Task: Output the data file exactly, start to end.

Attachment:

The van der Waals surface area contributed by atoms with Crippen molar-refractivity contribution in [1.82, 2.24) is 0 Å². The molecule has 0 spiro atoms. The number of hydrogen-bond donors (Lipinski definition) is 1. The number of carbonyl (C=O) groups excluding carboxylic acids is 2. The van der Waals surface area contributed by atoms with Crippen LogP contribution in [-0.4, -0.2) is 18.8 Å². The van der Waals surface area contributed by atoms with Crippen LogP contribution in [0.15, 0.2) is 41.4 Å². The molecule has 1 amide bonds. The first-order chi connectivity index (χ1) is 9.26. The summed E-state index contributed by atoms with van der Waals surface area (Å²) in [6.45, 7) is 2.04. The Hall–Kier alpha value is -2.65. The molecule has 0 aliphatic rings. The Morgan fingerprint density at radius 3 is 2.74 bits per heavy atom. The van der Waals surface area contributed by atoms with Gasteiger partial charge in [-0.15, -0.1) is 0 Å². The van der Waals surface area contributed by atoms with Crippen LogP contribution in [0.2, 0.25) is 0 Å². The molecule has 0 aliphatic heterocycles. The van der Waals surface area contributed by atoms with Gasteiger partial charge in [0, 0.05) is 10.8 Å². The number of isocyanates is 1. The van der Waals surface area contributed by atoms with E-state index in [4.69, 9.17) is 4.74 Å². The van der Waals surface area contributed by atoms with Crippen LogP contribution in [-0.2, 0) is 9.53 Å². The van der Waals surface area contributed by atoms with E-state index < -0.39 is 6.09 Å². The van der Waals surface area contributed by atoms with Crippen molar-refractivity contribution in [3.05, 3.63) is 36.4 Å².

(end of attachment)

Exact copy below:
The van der Waals surface area contributed by atoms with Crippen molar-refractivity contribution in [1.82, 2.24) is 0 Å². The molecule has 0 spiro atoms. The number of hydrogen-bond donors (Lipinski definition) is 1. The number of carbonyl (C=O) groups excluding carboxylic acids is 2. The van der Waals surface area contributed by atoms with Crippen LogP contribution in [-0.4, -0.2) is 18.8 Å². The van der Waals surface area contributed by atoms with Crippen LogP contribution in [0.15, 0.2) is 41.4 Å². The molecule has 1 amide bonds. The first-order chi connectivity index (χ1) is 9.26. The summed E-state index contributed by atoms with van der Waals surface area (Å²) in [6.45, 7) is 2.04. The Hall–Kier alpha value is -2.65. The molecule has 0 aliphatic rings. The Morgan fingerprint density at radius 3 is 2.74 bits per heavy atom. The van der Waals surface area contributed by atoms with Gasteiger partial charge in [-0.15, -0.1) is 0 Å². The van der Waals surface area contributed by atoms with Crippen LogP contribution in [0.2, 0.25) is 0 Å². The molecule has 0 aliphatic heterocycles. The van der Waals surface area contributed by atoms with Gasteiger partial charge in [0, 0.05) is 10.8 Å². The number of isocyanates is 1. The van der Waals surface area contributed by atoms with E-state index in [4.69, 9.17) is 4.74 Å². The van der Waals surface area contributed by atoms with Crippen LogP contribution in [-0.2, 0) is 9.53 Å². The van der Waals surface area contributed by atoms with E-state index < -0.39 is 6.09 Å². The van der Waals surface area contributed by atoms with Crippen molar-refractivity contribution in [3.05, 3.63) is 36.4 Å².